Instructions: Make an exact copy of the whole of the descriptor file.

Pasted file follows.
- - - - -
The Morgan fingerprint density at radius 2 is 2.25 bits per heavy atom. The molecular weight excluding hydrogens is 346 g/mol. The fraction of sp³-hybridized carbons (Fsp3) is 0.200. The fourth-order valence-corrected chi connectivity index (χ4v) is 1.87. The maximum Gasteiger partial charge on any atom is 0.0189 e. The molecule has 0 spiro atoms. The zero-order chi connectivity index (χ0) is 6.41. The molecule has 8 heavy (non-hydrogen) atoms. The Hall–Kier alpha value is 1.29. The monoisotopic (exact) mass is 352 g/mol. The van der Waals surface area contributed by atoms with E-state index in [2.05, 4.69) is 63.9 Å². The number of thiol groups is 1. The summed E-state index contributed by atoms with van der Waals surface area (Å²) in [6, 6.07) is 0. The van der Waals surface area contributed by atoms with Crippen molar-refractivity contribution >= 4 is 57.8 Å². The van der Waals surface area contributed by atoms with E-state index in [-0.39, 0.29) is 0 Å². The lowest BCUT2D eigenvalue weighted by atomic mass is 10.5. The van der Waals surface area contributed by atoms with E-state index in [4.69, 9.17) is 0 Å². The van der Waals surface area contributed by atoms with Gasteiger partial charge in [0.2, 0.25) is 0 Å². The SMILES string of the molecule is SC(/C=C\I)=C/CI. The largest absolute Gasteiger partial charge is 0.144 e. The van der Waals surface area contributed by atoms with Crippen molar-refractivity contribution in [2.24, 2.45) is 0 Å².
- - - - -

The Morgan fingerprint density at radius 2 is 2.25 bits per heavy atom. The molecular weight excluding hydrogens is 346 g/mol. The fraction of sp³-hybridized carbons (Fsp3) is 0.200. The fourth-order valence-corrected chi connectivity index (χ4v) is 1.87. The maximum Gasteiger partial charge on any atom is 0.0189 e. The molecule has 0 spiro atoms. The zero-order chi connectivity index (χ0) is 6.41. The molecule has 8 heavy (non-hydrogen) atoms. The Hall–Kier alpha value is 1.29. The monoisotopic (exact) mass is 352 g/mol. The van der Waals surface area contributed by atoms with E-state index in [2.05, 4.69) is 63.9 Å². The number of thiol groups is 1. The summed E-state index contributed by atoms with van der Waals surface area (Å²) in [6, 6.07) is 0. The van der Waals surface area contributed by atoms with Crippen molar-refractivity contribution >= 4 is 57.8 Å². The van der Waals surface area contributed by atoms with E-state index in [-0.39, 0.29) is 0 Å². The lowest BCUT2D eigenvalue weighted by atomic mass is 10.5. The van der Waals surface area contributed by atoms with E-state index in [4.69, 9.17) is 0 Å². The van der Waals surface area contributed by atoms with Gasteiger partial charge in [0.2, 0.25) is 0 Å². The SMILES string of the molecule is SC(/C=C\I)=C/CI. The largest absolute Gasteiger partial charge is 0.144 e. The van der Waals surface area contributed by atoms with Crippen molar-refractivity contribution in [2.24, 2.45) is 0 Å².